Most supervisors in the United States and beyond are not governed by U.S. Department of Transportation regulations in travel related safety sensitive positions, and therefore they do not require the lengthy two-hour alcohol and drug awareness training mandated by the DOT. They need a non-DOT supervisor training program of a shorter length, and can learn all they need to know from it.
Training DOT or non-DOT supervisors, however, is similar. It is only the length of time the training takes that remains different.
As a side note, DOT Drug and Alcohol Awareness training does not include information about trucks and transportation at all. The purpose of the training is to educate supervisors about substance abuse awareness and major drug classifications to prepare them for a more effective role in spotting drug and alcohol abuse by employees on the job, and then pulling them “off the line” in order to refer the employee to testing, which most often is a urine screen/test.
Help Non-DOT Supervisors Get the Disease Right
Alcoholism or Drug Addiction (often appropriately used interchangeably) is always first to be treated in the presence of other personal problems. Start early in your presentation to help supervisors understand this key concept of addictive disease, and that personal problems don’t cause drinking problems, but the other way around.
You are not teaching diagnostic skills with this educational thrust – instead you are reversing it. Failure to succeed in this educational task will cause you to have most supervisors wandering out of your presentation with the same undisturbed myths and misconceptions that they had when they arrived. This translates to increased risk in the organization.
Many primary health problems and personal problems that people experience are the direct results of the true problem–addiction. Personal problems may be distinct, but they only exacerbate the addiction and make it worse. That’s their contribution and not causation. Some of your non-DOT supervisors may sit in your classroom in disbelief over this fact.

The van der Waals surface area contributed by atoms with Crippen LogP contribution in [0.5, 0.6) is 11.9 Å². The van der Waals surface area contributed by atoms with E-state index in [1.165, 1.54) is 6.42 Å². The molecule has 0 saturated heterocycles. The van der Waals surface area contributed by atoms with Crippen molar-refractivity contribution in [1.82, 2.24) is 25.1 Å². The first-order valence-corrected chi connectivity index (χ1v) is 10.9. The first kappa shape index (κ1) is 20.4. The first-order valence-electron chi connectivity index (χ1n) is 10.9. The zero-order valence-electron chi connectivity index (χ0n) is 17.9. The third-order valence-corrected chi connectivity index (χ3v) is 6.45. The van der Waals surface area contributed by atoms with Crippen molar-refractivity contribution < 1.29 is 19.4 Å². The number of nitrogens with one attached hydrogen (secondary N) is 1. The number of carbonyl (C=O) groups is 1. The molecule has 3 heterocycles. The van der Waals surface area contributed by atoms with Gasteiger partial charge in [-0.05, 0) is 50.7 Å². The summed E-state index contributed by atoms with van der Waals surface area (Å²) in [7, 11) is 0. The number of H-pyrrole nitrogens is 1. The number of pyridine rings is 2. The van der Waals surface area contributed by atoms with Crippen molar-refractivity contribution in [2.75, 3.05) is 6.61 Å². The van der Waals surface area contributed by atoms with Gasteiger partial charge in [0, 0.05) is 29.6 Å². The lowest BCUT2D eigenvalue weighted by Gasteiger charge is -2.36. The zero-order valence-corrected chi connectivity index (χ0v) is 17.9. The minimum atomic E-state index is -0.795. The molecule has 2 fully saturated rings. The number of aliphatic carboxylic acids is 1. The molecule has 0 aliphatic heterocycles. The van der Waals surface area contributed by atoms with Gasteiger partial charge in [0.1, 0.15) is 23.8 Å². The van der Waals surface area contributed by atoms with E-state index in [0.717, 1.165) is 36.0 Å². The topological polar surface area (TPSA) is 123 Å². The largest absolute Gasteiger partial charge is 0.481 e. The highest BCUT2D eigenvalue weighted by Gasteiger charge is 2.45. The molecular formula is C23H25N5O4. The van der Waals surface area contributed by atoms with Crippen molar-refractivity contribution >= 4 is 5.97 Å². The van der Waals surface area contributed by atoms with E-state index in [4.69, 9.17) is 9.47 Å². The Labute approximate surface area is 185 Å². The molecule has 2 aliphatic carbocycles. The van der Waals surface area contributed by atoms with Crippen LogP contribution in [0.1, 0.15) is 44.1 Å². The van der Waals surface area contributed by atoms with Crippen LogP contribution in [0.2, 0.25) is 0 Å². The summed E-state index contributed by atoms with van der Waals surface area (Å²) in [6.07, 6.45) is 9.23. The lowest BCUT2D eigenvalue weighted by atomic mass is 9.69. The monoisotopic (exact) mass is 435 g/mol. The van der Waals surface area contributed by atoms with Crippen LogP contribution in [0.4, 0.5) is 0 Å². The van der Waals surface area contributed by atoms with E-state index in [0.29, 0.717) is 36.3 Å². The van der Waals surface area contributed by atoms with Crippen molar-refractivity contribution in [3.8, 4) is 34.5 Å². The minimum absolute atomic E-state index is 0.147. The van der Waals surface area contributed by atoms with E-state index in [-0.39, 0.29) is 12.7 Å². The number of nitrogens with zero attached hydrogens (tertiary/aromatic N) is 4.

Non-DOT Supervisors Will Buy In with a Bit of Discussion
Supervisors normally become aware of a variety of personal problems long before obvious alcohol or drug problems are observed. This is why you want to spend a bit of time on this chicken-egg concept.
These are often symptoms of the alcohol or drug problem, but are mistakenly believed to be causes rather than symptoms.
One of the most popular misconceptions is that alcoholism is caused by stress. Example: “Hey, you would drink too if your wife left you for another man.” The next step for this individual is an evaluation to rule out acute chronic alcoholism. Non-alcoholic drinkers could not use alcohol “successfully” in this way to feel better about such a problem. It simply would not work.
Supervisors may avoid referring employees to an employee assistance program if they attempt to determine the nature of personal problems interfering with job performance. Focusing on personal problems leads to discussion and possible solutions — often the wrong ones.